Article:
Here's a very Canuck fantasy for tax season. Imagine you had a gold mine of your very own. Let's say you've got a little lakefront place and one day last summer while skipping stones with the kids you discovered gold (substitute copper, nickel or marketable metal of your choice). Since you wisely acquired mineral rights, you can start digging this year. The trouble is, for every hundredweight of ore you haul up and process, 95 to 99.9 per cent of it will become a soggy, leaky, acutely toxic pile of waste. Where should you put this?
The last thing you'd do to solve this uniquely Canadian problem is to dump the toxic mess into your pretty little lake — where your kids swim, where the pickerel or trout are plentiful.
Yet that is precisely the new trend in Canadian mining. Exploiting a loophole in the Fisheries Act, mining companies — with the full blessing of the federal government -- are permanently destroying pristine fish-bearing lakes by turning them into waste dumps.
With the arrival of Canada Water Week (recently), we in this lucky land must remind ourselves that we are stewards of the greatest lakefront property in the world. Collectively, we citizens of this freshwater country also happen to be mineral-rich. Sadly, our old-school government is incapable of exploiting the latter wealth without destroying the former.
A reg gone rogue
Under the little-known Schedule 2 of The Metal Mining Effluent Regulations, healthy wild lakes are being reclassified as "tailings impoundment areas." The effluent regulations were created to protect Canadian waters, not destroy them. When the Liberal government revised the regulations in 2002, Schedule 2 was a last-minute grandfather clause to legitimize five already-polluted lakes.
Since 2006, the Harper government has used Schedule 2 to sanction the destruction of no less than eight healthy, wild lakes or water bodies, and grandfathered another six already-polluted ones. Mining companies stand to gain enormous cost savings via Schedule 2 "exceptions." No need to build expensive tailings containments from scratch if the government will let you just dump your industrial waste in a nearby lake and be done with it.
Bizarrely, the mining industry would have Canadians believe that purposely destroying pure Canadian lakes is somehow environmentally responsible. Natural lakes make "safer" containments, they argue, than any structure they could build. This cynical doublespeak merely clouds the ugly truth — that Schedule 2 is a quick and dirty means to profit.
Prosperity Mine's gambit
It all sounds implausible. But the recent decision to give Taseko Mines Ltd. a second environmental review for its already-discredited Prosperity Mine proposal in central British Columbia shows how far we have moved toward making lake-killing standard practice for Canadian mining in the 21st century.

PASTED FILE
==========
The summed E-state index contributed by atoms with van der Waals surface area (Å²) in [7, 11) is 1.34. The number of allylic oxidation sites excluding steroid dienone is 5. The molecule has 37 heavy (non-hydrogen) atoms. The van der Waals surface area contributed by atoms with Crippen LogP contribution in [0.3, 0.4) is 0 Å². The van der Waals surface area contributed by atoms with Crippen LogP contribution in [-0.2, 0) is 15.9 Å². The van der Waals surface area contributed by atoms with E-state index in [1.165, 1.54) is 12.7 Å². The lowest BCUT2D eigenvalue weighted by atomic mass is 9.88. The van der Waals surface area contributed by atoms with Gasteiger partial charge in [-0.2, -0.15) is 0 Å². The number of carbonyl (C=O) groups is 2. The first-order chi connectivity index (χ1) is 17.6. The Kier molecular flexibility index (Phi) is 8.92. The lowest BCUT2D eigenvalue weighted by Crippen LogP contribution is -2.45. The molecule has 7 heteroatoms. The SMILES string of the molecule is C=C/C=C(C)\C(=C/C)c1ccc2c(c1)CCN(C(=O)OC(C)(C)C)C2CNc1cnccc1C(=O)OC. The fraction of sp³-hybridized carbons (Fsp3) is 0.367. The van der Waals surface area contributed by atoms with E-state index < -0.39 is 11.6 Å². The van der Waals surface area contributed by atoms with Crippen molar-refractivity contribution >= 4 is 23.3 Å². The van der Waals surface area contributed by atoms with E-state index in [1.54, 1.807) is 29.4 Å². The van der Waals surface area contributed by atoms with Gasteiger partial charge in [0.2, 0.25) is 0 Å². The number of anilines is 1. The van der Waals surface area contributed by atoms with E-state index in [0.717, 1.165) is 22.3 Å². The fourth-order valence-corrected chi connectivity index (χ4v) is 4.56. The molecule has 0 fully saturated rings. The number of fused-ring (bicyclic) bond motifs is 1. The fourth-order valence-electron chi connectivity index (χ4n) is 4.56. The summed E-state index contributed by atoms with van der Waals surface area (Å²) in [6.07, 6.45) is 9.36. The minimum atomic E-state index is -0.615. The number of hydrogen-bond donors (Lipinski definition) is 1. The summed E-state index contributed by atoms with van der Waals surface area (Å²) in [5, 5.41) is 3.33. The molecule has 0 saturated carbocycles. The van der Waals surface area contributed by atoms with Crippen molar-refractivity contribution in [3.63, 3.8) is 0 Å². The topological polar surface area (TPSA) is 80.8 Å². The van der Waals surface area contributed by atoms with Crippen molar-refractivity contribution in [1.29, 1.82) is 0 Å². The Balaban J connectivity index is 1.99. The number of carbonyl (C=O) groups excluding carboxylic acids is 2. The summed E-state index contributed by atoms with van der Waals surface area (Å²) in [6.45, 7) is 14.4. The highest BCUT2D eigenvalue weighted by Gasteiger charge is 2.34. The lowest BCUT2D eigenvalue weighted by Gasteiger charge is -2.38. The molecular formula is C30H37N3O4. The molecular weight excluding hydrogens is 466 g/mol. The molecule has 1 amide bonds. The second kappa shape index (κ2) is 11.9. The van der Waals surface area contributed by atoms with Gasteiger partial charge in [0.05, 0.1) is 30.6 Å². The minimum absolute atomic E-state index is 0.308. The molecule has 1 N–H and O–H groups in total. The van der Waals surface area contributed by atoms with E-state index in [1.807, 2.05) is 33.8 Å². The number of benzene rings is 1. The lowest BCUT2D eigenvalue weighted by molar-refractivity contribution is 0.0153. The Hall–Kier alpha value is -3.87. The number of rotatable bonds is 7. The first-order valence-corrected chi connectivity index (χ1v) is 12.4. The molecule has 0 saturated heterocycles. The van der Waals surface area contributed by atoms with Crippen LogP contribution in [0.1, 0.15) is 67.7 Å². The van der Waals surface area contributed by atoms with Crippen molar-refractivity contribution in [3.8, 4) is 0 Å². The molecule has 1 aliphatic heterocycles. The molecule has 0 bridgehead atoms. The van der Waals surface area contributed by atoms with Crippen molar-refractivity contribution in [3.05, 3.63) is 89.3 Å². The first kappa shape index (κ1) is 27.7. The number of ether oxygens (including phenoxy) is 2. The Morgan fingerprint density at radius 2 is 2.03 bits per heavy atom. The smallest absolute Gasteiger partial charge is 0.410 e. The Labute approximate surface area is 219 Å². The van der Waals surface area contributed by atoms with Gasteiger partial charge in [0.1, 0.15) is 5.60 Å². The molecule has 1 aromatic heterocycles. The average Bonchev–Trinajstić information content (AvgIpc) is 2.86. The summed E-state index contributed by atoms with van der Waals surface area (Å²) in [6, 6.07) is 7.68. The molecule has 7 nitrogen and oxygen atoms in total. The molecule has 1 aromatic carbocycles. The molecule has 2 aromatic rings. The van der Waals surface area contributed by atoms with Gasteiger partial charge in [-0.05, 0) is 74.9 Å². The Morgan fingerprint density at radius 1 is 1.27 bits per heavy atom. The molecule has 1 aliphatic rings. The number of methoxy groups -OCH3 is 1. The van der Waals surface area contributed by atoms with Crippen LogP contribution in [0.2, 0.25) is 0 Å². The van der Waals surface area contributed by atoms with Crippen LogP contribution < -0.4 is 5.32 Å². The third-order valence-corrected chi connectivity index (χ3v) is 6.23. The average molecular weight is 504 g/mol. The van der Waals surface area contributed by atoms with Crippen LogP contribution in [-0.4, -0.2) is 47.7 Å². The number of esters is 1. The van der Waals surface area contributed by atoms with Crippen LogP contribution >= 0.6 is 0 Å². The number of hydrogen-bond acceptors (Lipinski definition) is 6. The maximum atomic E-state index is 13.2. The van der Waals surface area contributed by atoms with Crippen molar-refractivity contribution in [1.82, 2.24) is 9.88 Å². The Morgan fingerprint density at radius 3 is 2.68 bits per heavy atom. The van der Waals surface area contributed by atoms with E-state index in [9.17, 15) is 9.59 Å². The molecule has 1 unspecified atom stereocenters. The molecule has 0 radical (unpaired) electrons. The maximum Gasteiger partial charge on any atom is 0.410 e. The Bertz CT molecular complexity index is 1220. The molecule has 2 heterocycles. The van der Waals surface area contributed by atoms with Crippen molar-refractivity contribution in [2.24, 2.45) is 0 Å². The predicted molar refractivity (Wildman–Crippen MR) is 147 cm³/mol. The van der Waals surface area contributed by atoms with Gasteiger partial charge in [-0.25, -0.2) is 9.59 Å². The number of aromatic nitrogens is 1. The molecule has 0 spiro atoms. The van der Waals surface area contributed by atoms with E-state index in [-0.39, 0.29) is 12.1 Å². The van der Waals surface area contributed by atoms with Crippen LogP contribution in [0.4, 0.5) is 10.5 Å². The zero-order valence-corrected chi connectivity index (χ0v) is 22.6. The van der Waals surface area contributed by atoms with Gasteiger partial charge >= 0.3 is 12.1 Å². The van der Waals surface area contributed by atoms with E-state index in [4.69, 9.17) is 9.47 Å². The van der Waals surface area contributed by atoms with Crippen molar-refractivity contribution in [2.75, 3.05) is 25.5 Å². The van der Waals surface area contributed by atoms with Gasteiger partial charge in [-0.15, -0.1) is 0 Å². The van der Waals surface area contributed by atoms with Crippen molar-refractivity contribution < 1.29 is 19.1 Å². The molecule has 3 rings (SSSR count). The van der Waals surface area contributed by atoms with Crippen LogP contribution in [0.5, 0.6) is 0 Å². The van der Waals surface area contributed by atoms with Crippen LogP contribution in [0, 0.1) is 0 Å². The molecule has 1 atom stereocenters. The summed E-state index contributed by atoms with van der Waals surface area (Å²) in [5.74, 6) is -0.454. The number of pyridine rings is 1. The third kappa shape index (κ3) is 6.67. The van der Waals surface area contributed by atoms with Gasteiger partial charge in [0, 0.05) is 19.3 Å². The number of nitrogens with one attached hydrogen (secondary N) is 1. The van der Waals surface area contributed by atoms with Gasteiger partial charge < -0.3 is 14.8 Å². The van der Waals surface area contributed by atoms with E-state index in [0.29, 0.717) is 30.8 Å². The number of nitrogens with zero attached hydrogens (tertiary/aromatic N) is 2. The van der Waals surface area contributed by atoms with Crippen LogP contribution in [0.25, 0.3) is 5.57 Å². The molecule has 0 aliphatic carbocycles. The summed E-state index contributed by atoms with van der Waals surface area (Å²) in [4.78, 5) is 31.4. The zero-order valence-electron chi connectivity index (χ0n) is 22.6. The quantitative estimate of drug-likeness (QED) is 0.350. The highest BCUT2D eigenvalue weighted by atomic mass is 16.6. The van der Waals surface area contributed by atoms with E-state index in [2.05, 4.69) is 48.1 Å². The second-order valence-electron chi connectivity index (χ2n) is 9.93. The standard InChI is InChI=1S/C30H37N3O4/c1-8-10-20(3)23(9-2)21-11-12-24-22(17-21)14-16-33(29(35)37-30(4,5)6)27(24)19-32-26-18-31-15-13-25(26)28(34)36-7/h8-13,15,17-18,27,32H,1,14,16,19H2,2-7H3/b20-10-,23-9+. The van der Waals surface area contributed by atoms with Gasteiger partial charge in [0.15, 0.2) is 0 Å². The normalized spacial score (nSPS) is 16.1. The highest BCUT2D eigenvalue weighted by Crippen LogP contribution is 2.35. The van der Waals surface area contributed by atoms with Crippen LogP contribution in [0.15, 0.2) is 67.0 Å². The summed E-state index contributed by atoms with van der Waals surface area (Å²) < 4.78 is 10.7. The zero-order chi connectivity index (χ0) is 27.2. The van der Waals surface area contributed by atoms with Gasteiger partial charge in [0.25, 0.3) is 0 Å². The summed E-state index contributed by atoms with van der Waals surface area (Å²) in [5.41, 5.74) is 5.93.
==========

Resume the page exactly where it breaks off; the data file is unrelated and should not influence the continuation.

In 2010, the Canadian Environmental Assessment Agency rejected Taseko's proposal to build a $1 billion gold-copper mine in the South Chilcotin. Under Schedule 2 fine print, beautiful Fish Lake would have been drained and destroyed forever. We owe a debt of gratitude to the Tsilhqot'in National Government whose vehement protests no doubt swayed the review panel. Now Taseko is back with an almost identical proposal that would spare Fish Lake but still destroy Little Fish Lake, a smaller water body upstream.
Meanwhile, across the country, the coalition called the Sandy Pond Alliance is awaiting their day in federal court, hoping to have Schedule 2 ruled in contravention of the Fisheries Act. Even if they win, it might be too late to save trout-rich Sandy Pond itself from becoming a nickel tailings pit for Vale Inco.
The number of water bodies threatened by Schedule 2 is not easy to get. Neither Environment Canada nor Fisheries and Oceans publishes a simple list. Thanks to the vigilance of folks at NGOs who painstakingly track mining sector environmental reviews, it is known that 20 water bodies are already destroyed or in-process under Schedule 2.
What began as handful of one-time exceptions is an emerging business trend. Alexander MacDonald of Nature Canada estimates that about one-in-six of Canada's metal mines have already sought protection under Schedule 2. Taking a stand against this dangerous precedent alongside many environmental and social justice groups, Nature Canada has launched a campaign called Stop Wasting Our Lakes.
Mining companies see plainly that government environmental stewardship in Canada is being torn asunder by the Harper government. They know that the demoralized rank and file at Environment Canada and the Department of Fisheries labour under gag orders. They are emboldened by our departure from Kyoto. They see the time is ripe for sophistry, a chance to turn back the clock on our hard-won environmental law.
We citizens cannot allow our government to re-label pieces of the legally protected biosphere simply to have them destroyed for profit. It threatens more than just lakes, but the whole human-nature sphere. Schedule 2 belongs in the nineteenth-century. We might just as well re-start the bison slaughter. In 2012, Canadians will no longer accept permanent environmental damage as the cost of transient corporate profit.
Allan Casey is the author of Lakeland: Ballad of a Freshwater Country (Greystone Books), which won the 2010 Governor General's Literary Award for nonfiction. He lives in Saskatoon.